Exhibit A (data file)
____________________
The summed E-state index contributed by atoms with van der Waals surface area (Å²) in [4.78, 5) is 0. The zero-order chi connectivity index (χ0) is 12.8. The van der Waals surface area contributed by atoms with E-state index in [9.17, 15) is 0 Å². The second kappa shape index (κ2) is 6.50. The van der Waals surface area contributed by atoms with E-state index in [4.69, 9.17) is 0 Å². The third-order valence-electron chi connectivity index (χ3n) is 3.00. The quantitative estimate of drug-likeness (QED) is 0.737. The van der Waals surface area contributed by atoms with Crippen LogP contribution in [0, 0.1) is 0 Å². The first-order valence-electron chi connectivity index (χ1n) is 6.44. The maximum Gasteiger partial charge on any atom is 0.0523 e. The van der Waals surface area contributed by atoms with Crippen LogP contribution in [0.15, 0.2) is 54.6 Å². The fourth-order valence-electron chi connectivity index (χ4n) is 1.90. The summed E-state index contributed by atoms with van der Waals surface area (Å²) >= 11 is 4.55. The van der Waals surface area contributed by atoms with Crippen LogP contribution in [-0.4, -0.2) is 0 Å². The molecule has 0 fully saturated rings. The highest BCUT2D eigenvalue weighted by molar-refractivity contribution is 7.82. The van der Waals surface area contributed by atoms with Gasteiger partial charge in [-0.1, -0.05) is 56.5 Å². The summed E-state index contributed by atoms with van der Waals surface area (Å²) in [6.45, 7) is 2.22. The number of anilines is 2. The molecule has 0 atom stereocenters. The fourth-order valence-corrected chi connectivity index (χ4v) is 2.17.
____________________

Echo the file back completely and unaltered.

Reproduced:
The summed E-state index contributed by atoms with van der Waals surface area (Å²) in [4.78, 5) is 0. The zero-order chi connectivity index (χ0) is 12.8. The van der Waals surface area contributed by atoms with E-state index in [9.17, 15) is 0 Å². The second kappa shape index (κ2) is 6.50. The van der Waals surface area contributed by atoms with E-state index in [4.69, 9.17) is 0 Å². The third-order valence-electron chi connectivity index (χ3n) is 3.00. The quantitative estimate of drug-likeness (QED) is 0.737. The van der Waals surface area contributed by atoms with Crippen LogP contribution in [0, 0.1) is 0 Å². The first-order valence-electron chi connectivity index (χ1n) is 6.44. The maximum Gasteiger partial charge on any atom is 0.0523 e. The van der Waals surface area contributed by atoms with Crippen LogP contribution in [0.15, 0.2) is 54.6 Å². The fourth-order valence-electron chi connectivity index (χ4n) is 1.90. The summed E-state index contributed by atoms with van der Waals surface area (Å²) >= 11 is 4.55. The van der Waals surface area contributed by atoms with Crippen LogP contribution in [-0.4, -0.2) is 0 Å². The molecule has 0 fully saturated rings. The highest BCUT2D eigenvalue weighted by molar-refractivity contribution is 7.82. The van der Waals surface area contributed by atoms with Gasteiger partial charge in [-0.1, -0.05) is 56.5 Å². The summed E-state index contributed by atoms with van der Waals surface area (Å²) in [6.45, 7) is 2.22. The number of anilines is 2. The molecule has 0 atom stereocenters. The fourth-order valence-corrected chi connectivity index (χ4v) is 2.17.